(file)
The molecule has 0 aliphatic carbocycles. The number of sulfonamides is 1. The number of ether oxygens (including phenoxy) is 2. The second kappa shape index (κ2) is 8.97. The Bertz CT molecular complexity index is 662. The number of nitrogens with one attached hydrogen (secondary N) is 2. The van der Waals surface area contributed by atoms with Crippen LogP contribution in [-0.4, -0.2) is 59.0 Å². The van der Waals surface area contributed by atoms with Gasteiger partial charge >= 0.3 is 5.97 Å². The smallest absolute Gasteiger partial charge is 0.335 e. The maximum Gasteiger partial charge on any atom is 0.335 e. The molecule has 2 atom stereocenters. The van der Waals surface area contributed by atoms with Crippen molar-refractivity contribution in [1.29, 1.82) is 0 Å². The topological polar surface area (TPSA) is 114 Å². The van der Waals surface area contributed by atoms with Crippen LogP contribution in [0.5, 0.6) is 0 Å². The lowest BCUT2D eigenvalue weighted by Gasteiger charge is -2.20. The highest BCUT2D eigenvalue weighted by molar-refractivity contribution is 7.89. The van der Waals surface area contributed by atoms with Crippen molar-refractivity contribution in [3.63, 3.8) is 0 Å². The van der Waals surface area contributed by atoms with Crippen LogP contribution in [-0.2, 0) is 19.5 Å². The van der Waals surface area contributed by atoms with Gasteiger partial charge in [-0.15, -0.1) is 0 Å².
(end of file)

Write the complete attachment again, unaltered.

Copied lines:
The molecule has 0 aliphatic carbocycles. The number of sulfonamides is 1. The number of ether oxygens (including phenoxy) is 2. The second kappa shape index (κ2) is 8.97. The Bertz CT molecular complexity index is 662. The number of nitrogens with one attached hydrogen (secondary N) is 2. The van der Waals surface area contributed by atoms with Crippen LogP contribution in [-0.4, -0.2) is 59.0 Å². The van der Waals surface area contributed by atoms with Gasteiger partial charge >= 0.3 is 5.97 Å². The smallest absolute Gasteiger partial charge is 0.335 e. The maximum Gasteiger partial charge on any atom is 0.335 e. The molecule has 2 atom stereocenters. The van der Waals surface area contributed by atoms with Crippen molar-refractivity contribution in [1.29, 1.82) is 0 Å². The topological polar surface area (TPSA) is 114 Å². The van der Waals surface area contributed by atoms with Crippen LogP contribution in [0.5, 0.6) is 0 Å². The lowest BCUT2D eigenvalue weighted by Gasteiger charge is -2.20. The highest BCUT2D eigenvalue weighted by molar-refractivity contribution is 7.89. The van der Waals surface area contributed by atoms with Crippen molar-refractivity contribution in [3.63, 3.8) is 0 Å². The van der Waals surface area contributed by atoms with Crippen LogP contribution in [-0.2, 0) is 19.5 Å². The van der Waals surface area contributed by atoms with Gasteiger partial charge in [-0.15, -0.1) is 0 Å².